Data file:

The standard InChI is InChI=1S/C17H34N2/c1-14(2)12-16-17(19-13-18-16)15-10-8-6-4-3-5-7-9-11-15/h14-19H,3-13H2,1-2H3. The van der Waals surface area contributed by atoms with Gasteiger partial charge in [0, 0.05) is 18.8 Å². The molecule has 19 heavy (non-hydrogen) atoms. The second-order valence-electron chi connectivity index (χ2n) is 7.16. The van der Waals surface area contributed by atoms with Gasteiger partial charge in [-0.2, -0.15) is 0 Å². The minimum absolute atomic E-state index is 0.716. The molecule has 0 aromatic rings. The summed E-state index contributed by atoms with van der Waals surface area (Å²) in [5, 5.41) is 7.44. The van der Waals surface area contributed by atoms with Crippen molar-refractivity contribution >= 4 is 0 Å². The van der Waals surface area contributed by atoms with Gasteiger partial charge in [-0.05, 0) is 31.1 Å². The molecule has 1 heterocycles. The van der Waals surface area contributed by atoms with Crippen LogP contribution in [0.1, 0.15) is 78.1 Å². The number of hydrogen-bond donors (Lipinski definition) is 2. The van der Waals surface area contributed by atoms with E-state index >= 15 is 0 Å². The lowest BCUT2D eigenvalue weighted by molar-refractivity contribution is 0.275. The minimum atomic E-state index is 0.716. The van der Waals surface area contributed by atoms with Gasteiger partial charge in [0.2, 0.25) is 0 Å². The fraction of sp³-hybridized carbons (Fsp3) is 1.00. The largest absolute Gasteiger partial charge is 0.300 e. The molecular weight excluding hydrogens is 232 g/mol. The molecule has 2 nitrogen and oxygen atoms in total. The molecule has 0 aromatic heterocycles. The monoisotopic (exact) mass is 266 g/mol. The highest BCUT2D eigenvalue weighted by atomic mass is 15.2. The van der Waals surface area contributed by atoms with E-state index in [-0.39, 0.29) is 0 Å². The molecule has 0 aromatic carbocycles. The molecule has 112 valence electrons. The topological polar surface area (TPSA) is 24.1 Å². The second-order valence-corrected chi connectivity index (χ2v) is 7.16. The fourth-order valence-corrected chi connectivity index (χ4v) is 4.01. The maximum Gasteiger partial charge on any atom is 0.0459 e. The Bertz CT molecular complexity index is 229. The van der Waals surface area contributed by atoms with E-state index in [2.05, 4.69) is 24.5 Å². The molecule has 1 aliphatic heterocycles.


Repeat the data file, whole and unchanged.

The standard InChI is InChI=1S/C17H34N2/c1-14(2)12-16-17(19-13-18-16)15-10-8-6-4-3-5-7-9-11-15/h14-19H,3-13H2,1-2H3. The van der Waals surface area contributed by atoms with Gasteiger partial charge in [0, 0.05) is 18.8 Å². The molecule has 19 heavy (non-hydrogen) atoms. The second-order valence-electron chi connectivity index (χ2n) is 7.16. The van der Waals surface area contributed by atoms with Gasteiger partial charge in [-0.2, -0.15) is 0 Å². The minimum absolute atomic E-state index is 0.716. The molecule has 0 aromatic rings. The summed E-state index contributed by atoms with van der Waals surface area (Å²) in [5, 5.41) is 7.44. The van der Waals surface area contributed by atoms with Crippen molar-refractivity contribution >= 4 is 0 Å². The van der Waals surface area contributed by atoms with Gasteiger partial charge in [-0.05, 0) is 31.1 Å². The molecule has 1 heterocycles. The van der Waals surface area contributed by atoms with Crippen LogP contribution in [0.1, 0.15) is 78.1 Å². The number of hydrogen-bond donors (Lipinski definition) is 2. The van der Waals surface area contributed by atoms with E-state index >= 15 is 0 Å². The lowest BCUT2D eigenvalue weighted by molar-refractivity contribution is 0.275. The minimum atomic E-state index is 0.716. The van der Waals surface area contributed by atoms with Gasteiger partial charge in [0.2, 0.25) is 0 Å². The fraction of sp³-hybridized carbons (Fsp3) is 1.00. The largest absolute Gasteiger partial charge is 0.300 e. The molecular weight excluding hydrogens is 232 g/mol. The molecule has 2 nitrogen and oxygen atoms in total. The molecule has 0 aromatic heterocycles. The monoisotopic (exact) mass is 266 g/mol. The highest BCUT2D eigenvalue weighted by atomic mass is 15.2. The van der Waals surface area contributed by atoms with E-state index in [-0.39, 0.29) is 0 Å². The molecule has 0 aromatic carbocycles. The molecule has 112 valence electrons. The topological polar surface area (TPSA) is 24.1 Å². The second-order valence-corrected chi connectivity index (χ2v) is 7.16. The fourth-order valence-corrected chi connectivity index (χ4v) is 4.01. The maximum Gasteiger partial charge on any atom is 0.0459 e. The Bertz CT molecular complexity index is 229. The van der Waals surface area contributed by atoms with E-state index in [2.05, 4.69) is 24.5 Å². The molecule has 1 aliphatic heterocycles.